Stores have been stocked with bags of conversation hearts and boxes filled with assorted chocolates in preparation for Valentine’s Day before we even had a chance to put our Christmas trees to the curb. More chocolate in stores…who am I to complain?
I have even less reason to complain the day after Valentine’s Day because chocolate goes on sale. Chocolate is good, but 50% off chocolate is even better!
Truth be told, as a single person, I’m not anti-Valentine’s Day. Or rather, I’m not against the idea of it. I’m a fan of romance and love having an excuse to tell those I care about that I love them in cute/cheesy/adorable cards. (Did I mention there’s chocolate involved in this holiday?!) I’m not opposed to love, if anything, I wish every day were Valentine’s Day. And no, not just because of the chocolate, but because I think love should be celebrated daily. Or if not celebrated, at least shared.
It’s not easy being single around Valentine’s Day though. There’s those “Every kiss begins with K” commercials and the increase of rose/flowers pictures on Facebook followed by the “I’ve got the best boyfriend/husband…” declarations. Like I said, I think love should be celebrated so keep the romantic posts coming. I didn’t want to be on Facebook this week, anyway.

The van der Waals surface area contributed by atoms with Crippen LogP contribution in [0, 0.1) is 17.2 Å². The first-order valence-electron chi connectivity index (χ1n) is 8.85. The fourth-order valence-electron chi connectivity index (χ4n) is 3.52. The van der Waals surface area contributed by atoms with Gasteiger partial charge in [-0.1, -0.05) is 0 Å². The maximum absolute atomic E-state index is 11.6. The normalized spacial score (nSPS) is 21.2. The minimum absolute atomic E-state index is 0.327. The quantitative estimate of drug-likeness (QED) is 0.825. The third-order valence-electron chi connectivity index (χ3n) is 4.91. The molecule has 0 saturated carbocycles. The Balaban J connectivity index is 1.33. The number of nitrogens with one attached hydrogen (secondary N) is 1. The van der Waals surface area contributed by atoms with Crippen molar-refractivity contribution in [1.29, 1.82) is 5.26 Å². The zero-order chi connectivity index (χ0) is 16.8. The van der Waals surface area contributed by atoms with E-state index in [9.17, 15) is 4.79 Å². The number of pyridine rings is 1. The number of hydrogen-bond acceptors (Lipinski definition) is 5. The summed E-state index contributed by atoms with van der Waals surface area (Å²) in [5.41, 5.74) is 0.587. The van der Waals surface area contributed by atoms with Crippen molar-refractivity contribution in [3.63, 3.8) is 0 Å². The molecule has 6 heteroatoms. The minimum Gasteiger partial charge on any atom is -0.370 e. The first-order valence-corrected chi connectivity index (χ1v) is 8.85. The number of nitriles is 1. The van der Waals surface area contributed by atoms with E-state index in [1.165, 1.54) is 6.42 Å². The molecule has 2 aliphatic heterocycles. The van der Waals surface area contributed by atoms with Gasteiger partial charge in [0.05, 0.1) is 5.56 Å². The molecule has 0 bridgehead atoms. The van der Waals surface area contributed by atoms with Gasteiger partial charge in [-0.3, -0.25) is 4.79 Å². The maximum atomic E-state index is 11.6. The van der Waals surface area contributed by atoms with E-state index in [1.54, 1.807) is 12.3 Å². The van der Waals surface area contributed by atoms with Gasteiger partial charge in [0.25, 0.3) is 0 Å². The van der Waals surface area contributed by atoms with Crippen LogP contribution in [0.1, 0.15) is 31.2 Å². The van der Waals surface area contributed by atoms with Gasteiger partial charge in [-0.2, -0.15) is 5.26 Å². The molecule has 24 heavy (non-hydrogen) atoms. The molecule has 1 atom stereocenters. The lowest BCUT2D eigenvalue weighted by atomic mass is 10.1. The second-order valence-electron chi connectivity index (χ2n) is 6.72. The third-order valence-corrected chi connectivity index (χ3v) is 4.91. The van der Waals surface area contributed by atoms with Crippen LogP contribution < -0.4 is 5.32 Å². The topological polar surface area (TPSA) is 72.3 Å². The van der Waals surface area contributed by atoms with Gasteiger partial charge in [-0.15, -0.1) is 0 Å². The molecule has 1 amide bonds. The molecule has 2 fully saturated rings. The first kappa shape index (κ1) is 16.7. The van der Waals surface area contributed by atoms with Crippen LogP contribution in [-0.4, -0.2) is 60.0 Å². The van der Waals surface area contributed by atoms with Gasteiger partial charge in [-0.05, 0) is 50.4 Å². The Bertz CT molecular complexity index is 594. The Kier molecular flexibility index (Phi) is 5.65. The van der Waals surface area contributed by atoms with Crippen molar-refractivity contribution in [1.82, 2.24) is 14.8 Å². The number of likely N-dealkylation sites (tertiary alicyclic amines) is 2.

The single life has some awkward challenges.
If you’re single, maybe you can relate. And if you’re not, well, maybe you can gain some perspective from this single lady.
A few weeks ago, I was talking to a married friend of mine. We were catching up since we hadn’t seen one another in a few months. As we shared, I’d mentioned some different places I had gone or things I had done (nothing super exciting mind you) and my friend kept telling me how much they missed their singleness and how lucky I was to be single.
As a single person, this is ludicrous.
I get there are “perks” to singleness. Heck, I’ve written about them. (You can read that post here.) We aren’t woken up in the middle of the night by a kid who wet the bed and we don’t spend our entire paycheck on diapers. At any time, we can go wherever we want without having to consult another person. There’s a lot of freedom that comes with singleness and when life seems to be dictated by another human being (especially one that isn’t even old enough to read yet) I imagine you’d day dream about five minutes of quiet. Or at least the ability to go pee without a crowd.
My point is, I have no idea how to respond to a married friend when they tell me I’m lucky because I’m single or how “good” I have it. When they say that I want to respond with, “I hear you using the word lucky, but I don’t think it means what you think it means.”
Then, there’s the “third wheel” scenario. Let me state this now– I am extremely thankful that I have married friends who invite me to things. They include me in their life even when that means I’m sandwiched between two booster seats. That’s love, people.